If your GUI is highly interactive, then immediate mode may actually be more performant compared to retained mode. Go to any web page and resize the browser window, and you'll notice that the browser is very slow to do the layout and eats a lot of CPU doing it. Resize a window in egui by contrast, and you'll get smooth 60 FPS at no extra CPU cost. -- egui docs

The benefit of barbarous rendering is a crisp response that few have touched since the programs of yore. Clicks register almost presciently, building trust. That is, if my user can ignore the mounting suspicion that they've downloaded a trojan.

Here's how my project's looking with egui.

Lowkey the "Summarize" button doesn't work in WASM builds because I haven't dummy files (yet).

Layout capabilities are egui's the biggest deficiency it intrinsically forbids the concept of a layout as we know it. Neatly proportioned panes aren't in the cards when you're tossing in elements from the top left to bottom right.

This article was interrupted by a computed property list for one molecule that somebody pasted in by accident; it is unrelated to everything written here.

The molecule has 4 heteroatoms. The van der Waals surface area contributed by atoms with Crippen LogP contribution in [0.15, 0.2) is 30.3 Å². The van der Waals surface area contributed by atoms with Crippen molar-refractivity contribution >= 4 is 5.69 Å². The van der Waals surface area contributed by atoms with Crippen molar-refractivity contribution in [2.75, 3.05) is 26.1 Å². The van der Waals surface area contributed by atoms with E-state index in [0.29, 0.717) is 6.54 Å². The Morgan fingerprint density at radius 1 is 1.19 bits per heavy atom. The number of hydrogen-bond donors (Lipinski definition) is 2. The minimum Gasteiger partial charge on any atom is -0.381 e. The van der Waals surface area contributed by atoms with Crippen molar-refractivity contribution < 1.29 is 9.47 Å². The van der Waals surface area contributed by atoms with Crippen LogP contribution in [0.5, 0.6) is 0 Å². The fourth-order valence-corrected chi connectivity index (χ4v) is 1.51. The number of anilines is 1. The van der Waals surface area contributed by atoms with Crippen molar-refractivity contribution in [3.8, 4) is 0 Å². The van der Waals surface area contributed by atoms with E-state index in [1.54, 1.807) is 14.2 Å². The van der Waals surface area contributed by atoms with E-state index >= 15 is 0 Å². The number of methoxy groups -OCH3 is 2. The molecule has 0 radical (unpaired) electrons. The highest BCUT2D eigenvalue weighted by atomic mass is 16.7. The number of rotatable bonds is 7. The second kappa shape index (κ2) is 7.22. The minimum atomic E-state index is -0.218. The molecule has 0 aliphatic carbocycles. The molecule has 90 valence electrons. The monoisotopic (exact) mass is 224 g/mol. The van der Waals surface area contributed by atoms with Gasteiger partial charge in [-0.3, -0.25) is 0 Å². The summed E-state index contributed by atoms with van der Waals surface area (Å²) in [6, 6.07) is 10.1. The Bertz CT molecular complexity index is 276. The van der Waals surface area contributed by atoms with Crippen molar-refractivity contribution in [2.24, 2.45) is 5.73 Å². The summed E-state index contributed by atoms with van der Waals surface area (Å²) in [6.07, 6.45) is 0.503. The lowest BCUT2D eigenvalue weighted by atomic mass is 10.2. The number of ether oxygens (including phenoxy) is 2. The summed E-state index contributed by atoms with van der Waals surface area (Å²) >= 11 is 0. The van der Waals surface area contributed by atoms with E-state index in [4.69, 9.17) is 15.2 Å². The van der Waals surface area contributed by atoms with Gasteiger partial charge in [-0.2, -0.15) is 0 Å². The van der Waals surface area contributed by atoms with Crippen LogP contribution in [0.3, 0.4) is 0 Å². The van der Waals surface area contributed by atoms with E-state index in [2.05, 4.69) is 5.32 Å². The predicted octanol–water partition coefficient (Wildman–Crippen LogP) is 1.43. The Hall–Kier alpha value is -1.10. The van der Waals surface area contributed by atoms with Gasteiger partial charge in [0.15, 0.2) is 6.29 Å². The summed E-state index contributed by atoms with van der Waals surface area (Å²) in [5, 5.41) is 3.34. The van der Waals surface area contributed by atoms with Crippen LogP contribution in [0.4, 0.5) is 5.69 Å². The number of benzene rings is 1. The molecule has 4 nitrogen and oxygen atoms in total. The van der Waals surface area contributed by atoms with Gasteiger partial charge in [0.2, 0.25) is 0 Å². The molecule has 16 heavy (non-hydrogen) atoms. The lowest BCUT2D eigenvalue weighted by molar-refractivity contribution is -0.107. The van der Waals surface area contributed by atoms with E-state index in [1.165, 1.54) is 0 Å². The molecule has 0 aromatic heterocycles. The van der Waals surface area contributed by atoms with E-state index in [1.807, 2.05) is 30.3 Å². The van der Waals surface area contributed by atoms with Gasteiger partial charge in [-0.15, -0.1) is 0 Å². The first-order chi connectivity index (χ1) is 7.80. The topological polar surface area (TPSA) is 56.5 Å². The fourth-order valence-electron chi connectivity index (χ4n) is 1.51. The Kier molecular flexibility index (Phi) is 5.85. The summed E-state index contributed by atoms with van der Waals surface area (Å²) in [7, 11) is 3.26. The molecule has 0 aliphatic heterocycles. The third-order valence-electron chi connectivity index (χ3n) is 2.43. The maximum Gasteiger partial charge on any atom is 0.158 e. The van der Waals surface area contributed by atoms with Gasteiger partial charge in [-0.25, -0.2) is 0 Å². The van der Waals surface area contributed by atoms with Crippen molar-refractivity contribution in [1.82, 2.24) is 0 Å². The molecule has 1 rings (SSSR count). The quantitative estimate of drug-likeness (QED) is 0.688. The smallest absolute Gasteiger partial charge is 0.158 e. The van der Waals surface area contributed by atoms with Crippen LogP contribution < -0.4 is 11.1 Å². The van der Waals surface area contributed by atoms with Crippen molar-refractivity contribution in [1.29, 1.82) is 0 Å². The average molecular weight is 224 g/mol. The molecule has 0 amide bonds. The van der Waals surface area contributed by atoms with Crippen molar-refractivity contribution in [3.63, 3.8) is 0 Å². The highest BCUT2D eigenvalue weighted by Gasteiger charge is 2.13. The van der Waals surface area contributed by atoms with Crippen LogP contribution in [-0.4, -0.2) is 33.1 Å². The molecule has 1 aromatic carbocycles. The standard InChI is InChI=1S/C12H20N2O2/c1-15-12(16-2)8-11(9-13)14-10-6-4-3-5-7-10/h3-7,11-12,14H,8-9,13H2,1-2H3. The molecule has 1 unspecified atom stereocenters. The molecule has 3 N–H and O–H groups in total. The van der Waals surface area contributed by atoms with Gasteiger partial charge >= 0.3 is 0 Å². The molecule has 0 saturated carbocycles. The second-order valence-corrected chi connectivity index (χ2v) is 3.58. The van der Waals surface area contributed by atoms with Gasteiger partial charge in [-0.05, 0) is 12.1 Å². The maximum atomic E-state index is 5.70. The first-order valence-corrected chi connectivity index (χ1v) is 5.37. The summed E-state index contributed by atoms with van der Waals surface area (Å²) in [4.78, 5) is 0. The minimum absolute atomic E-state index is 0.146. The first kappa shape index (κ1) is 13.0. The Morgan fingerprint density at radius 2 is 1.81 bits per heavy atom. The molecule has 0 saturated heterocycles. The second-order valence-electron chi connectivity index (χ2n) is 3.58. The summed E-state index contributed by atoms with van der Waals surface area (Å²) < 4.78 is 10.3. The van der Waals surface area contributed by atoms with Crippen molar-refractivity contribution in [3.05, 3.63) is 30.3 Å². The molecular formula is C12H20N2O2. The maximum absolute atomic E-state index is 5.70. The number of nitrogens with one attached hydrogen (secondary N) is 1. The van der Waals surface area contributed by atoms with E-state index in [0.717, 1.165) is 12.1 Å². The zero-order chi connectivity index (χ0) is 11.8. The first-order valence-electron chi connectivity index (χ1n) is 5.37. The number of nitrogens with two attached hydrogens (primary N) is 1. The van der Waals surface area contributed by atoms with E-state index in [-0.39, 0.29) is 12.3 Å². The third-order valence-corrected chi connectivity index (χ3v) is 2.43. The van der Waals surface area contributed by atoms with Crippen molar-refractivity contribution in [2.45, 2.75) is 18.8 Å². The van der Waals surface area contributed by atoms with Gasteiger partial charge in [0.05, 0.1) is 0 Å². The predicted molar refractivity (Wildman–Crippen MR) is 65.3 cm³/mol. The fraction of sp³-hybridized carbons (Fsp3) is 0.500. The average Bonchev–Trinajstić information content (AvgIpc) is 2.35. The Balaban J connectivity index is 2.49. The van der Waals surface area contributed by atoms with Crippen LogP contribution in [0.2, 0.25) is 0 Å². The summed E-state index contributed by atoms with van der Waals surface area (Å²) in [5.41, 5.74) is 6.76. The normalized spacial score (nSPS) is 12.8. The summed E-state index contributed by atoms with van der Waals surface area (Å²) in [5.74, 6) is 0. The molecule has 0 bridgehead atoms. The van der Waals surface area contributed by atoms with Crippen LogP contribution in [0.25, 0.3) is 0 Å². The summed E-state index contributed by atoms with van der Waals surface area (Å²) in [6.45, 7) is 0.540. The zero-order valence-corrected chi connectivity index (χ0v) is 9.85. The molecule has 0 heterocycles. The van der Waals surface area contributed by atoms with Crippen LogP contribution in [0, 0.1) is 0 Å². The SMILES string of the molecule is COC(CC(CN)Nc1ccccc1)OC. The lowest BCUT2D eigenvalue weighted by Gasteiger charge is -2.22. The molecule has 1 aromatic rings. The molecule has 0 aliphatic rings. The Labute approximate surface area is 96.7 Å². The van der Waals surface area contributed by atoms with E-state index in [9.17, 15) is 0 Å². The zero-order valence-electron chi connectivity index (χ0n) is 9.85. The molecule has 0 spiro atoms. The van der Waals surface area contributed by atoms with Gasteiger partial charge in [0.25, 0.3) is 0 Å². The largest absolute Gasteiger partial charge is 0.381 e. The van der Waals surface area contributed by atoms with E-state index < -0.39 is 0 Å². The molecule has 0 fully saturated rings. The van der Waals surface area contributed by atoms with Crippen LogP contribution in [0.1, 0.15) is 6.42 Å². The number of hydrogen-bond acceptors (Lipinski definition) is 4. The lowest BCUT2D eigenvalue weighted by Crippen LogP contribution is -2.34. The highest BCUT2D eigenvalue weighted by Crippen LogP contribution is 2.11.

Egui's incredibly portable, happily deploying to Windows and MacOS with no code or dependency changes. The WASM build above was a starter template serendipity and it'll even fit inside Tauri 🤯.

The README comprises most of the docs, though I needed little help beyond the starter template and a few examples.

Honorable Mention: Dioxus

Screenshot of a simple wifi scanning application with each network's name, strength, channel, and security.

Dioxus is gaining popularity with its React-style component update model. I haven't tried it yet because I'm weary of React's labrinthine update propagations.

The project has incredible documentation and a thriving community that makes me want to procrastinate in GUIland even longer.

Honorable Mention: Xilem